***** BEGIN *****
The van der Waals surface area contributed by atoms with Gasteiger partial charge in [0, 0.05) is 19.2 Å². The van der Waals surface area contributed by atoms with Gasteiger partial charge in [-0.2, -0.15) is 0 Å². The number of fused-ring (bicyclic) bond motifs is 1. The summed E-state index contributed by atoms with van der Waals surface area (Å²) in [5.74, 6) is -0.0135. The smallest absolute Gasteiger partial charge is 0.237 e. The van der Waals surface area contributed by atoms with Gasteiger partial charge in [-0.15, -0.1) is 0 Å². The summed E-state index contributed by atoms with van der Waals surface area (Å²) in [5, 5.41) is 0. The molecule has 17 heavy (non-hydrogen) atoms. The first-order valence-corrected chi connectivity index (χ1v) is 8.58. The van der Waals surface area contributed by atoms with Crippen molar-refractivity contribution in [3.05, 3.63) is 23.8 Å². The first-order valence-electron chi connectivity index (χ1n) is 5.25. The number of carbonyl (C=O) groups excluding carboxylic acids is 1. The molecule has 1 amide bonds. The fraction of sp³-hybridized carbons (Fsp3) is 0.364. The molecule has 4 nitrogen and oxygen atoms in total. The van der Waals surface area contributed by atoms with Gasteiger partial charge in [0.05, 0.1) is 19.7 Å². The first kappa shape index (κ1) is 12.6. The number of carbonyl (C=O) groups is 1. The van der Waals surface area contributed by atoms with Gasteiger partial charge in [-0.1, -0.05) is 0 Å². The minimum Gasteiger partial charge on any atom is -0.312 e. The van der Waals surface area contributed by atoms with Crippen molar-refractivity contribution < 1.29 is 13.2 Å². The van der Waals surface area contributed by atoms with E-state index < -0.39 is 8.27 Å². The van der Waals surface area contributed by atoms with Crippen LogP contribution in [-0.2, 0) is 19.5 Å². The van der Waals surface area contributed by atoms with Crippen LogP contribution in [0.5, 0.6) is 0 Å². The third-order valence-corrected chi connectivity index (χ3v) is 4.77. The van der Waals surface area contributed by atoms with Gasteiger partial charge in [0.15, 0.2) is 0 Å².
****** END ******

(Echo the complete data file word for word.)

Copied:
The van der Waals surface area contributed by atoms with Gasteiger partial charge in [0, 0.05) is 19.2 Å². The van der Waals surface area contributed by atoms with Gasteiger partial charge in [-0.2, -0.15) is 0 Å². The number of fused-ring (bicyclic) bond motifs is 1. The summed E-state index contributed by atoms with van der Waals surface area (Å²) in [5.74, 6) is -0.0135. The smallest absolute Gasteiger partial charge is 0.237 e. The van der Waals surface area contributed by atoms with Gasteiger partial charge in [-0.15, -0.1) is 0 Å². The summed E-state index contributed by atoms with van der Waals surface area (Å²) in [5, 5.41) is 0. The molecule has 17 heavy (non-hydrogen) atoms. The first-order valence-corrected chi connectivity index (χ1v) is 8.58. The van der Waals surface area contributed by atoms with Crippen molar-refractivity contribution in [3.05, 3.63) is 23.8 Å². The first-order valence-electron chi connectivity index (χ1n) is 5.25. The number of carbonyl (C=O) groups excluding carboxylic acids is 1. The molecule has 1 amide bonds. The fraction of sp³-hybridized carbons (Fsp3) is 0.364. The molecule has 4 nitrogen and oxygen atoms in total. The van der Waals surface area contributed by atoms with Gasteiger partial charge in [0.05, 0.1) is 19.7 Å². The first kappa shape index (κ1) is 12.6. The number of carbonyl (C=O) groups is 1. The van der Waals surface area contributed by atoms with Gasteiger partial charge in [-0.1, -0.05) is 0 Å². The minimum Gasteiger partial charge on any atom is -0.312 e. The van der Waals surface area contributed by atoms with Crippen molar-refractivity contribution < 1.29 is 13.2 Å². The van der Waals surface area contributed by atoms with E-state index < -0.39 is 8.27 Å². The van der Waals surface area contributed by atoms with Crippen LogP contribution in [-0.2, 0) is 19.5 Å². The van der Waals surface area contributed by atoms with Crippen LogP contribution in [0.5, 0.6) is 0 Å². The third-order valence-corrected chi connectivity index (χ3v) is 4.77. The van der Waals surface area contributed by atoms with Gasteiger partial charge in [0.15, 0.2) is 0 Å².